The domestic dispute between Tiger Woods and his ex-girlfriend, Erica Herman, took a drastic turn on Jan. 26, putting it on a path that’s led to where it is now – out in the open and headed for one of two possible big developments:
►Woods could pay her to go away.
►Or Herman could make a damaging accusation involving sexual misconduct.
That’s how the case appears to be set up right now after the latest filings in court this week from Woods’ attorney, legal experts told USA TODAY Sports.
“It appears to me, quite frankly, that she’s saying, ‘Pay me money, or I’m going to start talking,’ ” said Ryan Saba, a civil trial attorney in Southern California who is not involved in the case but has been following it.
A judge also could kick the matter back into confidential arbitration to be resolved privately. But that all seemed to go out the window that day in January when the American Arbitration Association (AAA) placed their private conflict proceedings into abeyance.
The AAA did this because Herman said her conflict with the famed golfer involved a “sexual harassment dispute,” a claim that could allow her to get out of private arbitration and take her case to public court instead, according to court records obtained by USA TODAY Sports. Herman at the time cited a new federal law, enacted last year, that ended forced confidential arbitration in cases of sexual harassment or assault.
Last week, Herman also filed a lawsuit against Woods that seeks to release her from her nondisclosure agreement (NDA) with Woods, a document from 2017 that binds her to secrecy about their private life. In that case, she also cited the federal Speak Out Act, which can invalidate NDAs in cases of sexual harassment or assault.
Yet she has not made any specific public allegations of such misconduct.
Why not? And doesn’t she need to soon?
Here is a look at where the case might be headed and why she might have to make scandalous accusations unless Woods resolves this with a financial settlement before then.
What led to this?
Herman started this last year by filing a landlord-tenant complaint in state court after the couple broke up in October. After about six years together, she said she was forced out of his residence but had an oral tenancy agreement to remain at his seaside mansion on Florida’s Treasure Coast for five more years. She claimed more than $30 million in damages after being locked out in violation of the agreement.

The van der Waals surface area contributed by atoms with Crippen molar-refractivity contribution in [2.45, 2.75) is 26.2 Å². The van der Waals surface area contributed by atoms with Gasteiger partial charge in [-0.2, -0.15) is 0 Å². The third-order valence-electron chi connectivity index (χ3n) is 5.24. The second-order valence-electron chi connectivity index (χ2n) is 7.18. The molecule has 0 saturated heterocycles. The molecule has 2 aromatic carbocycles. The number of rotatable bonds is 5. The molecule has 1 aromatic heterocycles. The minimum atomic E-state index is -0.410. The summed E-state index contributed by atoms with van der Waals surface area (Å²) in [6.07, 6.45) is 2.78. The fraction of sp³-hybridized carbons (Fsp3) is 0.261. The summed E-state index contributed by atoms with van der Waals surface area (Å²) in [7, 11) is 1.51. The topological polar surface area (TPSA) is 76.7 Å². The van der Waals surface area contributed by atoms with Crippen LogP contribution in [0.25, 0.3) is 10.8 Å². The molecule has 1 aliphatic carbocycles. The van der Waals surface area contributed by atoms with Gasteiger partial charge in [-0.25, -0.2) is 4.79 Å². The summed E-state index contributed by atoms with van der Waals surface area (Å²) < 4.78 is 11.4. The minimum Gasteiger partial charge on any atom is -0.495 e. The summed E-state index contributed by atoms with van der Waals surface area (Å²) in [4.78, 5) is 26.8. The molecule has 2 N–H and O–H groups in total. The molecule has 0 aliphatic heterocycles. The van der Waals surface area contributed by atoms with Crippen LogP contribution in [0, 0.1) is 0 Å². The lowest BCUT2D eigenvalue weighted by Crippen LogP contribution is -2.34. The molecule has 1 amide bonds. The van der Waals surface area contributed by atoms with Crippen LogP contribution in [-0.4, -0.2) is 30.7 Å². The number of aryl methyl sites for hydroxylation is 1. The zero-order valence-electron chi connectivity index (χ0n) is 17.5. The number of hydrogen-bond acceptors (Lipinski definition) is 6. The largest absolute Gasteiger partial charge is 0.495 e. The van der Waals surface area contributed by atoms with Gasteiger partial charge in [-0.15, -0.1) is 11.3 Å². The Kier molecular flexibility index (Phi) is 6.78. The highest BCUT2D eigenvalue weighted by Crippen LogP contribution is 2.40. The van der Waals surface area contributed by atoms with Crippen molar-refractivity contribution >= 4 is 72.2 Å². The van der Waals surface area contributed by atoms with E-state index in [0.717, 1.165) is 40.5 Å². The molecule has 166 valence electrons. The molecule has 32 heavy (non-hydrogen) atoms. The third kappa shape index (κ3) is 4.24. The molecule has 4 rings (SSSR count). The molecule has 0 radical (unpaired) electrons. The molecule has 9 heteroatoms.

She filed this lawsuit against a trust established by Woods for his home, not Woods himself, which helped it evade attention from the news media until she filed a related lawsuit in public court last week that named Woods as the defendant.
This was all merely a conflict about his home and money until January, according to court records. Before that, Woods had tried to steer the dispute back into confidential arbitration. In December, he initiated such a proceeding that sought to resolve the conflict there in accordance with the NDA, which requires their disputes to be resolved in private arbitration and not in public court.
But then Herman dropped a legal bomb of sorts.
What is Herman implying?
She invoked these new federal statutes to get around the NDA and confidential proceedings, citing “sexual harassment” or “sexual abuse” but not going into detail. She wants a state court in Florida to determine whether she can be released from her NDA in these circumstances but has not spelled out why.
She implied she could reveal more if given this green light by the court, saying in her more recent lawsuit against Woods that she is unsure whether she may disclose “facts giving rise to various legal claims she believes she has.”
“We do not know anything about the substance of these claims, and the NDA means we won’t know anything until a court decides whether or not the Speak Out Act applies,” said attorney Ann Olivarius of the firm McAllister Olivarius, which has represented survivors of abuse and those who have experienced discrimination. “All we know at this stage is that Herman’s attorney checked a box on the filing that says her NDA is unenforceable for that reason.”